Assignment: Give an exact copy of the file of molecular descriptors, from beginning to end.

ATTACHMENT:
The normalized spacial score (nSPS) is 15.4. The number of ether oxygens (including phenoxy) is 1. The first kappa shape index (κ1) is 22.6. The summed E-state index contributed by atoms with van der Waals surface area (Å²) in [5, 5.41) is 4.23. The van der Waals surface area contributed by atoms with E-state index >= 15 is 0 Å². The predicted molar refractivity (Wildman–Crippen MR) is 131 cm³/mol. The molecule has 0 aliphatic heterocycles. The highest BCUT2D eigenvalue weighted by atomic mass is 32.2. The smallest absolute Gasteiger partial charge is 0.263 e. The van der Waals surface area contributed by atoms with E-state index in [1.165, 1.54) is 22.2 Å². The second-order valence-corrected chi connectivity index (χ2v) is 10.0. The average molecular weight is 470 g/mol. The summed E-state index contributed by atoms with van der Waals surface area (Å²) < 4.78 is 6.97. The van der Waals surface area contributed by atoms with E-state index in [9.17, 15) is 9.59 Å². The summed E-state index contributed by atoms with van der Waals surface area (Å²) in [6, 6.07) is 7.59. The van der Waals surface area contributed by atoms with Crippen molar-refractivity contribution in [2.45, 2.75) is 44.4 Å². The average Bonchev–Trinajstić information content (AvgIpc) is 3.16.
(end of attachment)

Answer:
The normalized spacial score (nSPS) is 15.4. The number of ether oxygens (including phenoxy) is 1. The first kappa shape index (κ1) is 22.6. The summed E-state index contributed by atoms with van der Waals surface area (Å²) in [5, 5.41) is 4.23. The van der Waals surface area contributed by atoms with E-state index >= 15 is 0 Å². The predicted molar refractivity (Wildman–Crippen MR) is 131 cm³/mol. The molecule has 0 aliphatic heterocycles. The highest BCUT2D eigenvalue weighted by atomic mass is 32.2. The smallest absolute Gasteiger partial charge is 0.263 e. The van der Waals surface area contributed by atoms with E-state index in [1.165, 1.54) is 22.2 Å². The second-order valence-corrected chi connectivity index (χ2v) is 10.0. The average molecular weight is 470 g/mol. The summed E-state index contributed by atoms with van der Waals surface area (Å²) < 4.78 is 6.97. The van der Waals surface area contributed by atoms with E-state index in [9.17, 15) is 9.59 Å². The summed E-state index contributed by atoms with van der Waals surface area (Å²) in [6, 6.07) is 7.59. The van der Waals surface area contributed by atoms with Crippen molar-refractivity contribution in [2.45, 2.75) is 44.4 Å². The average Bonchev–Trinajstić information content (AvgIpc) is 3.16.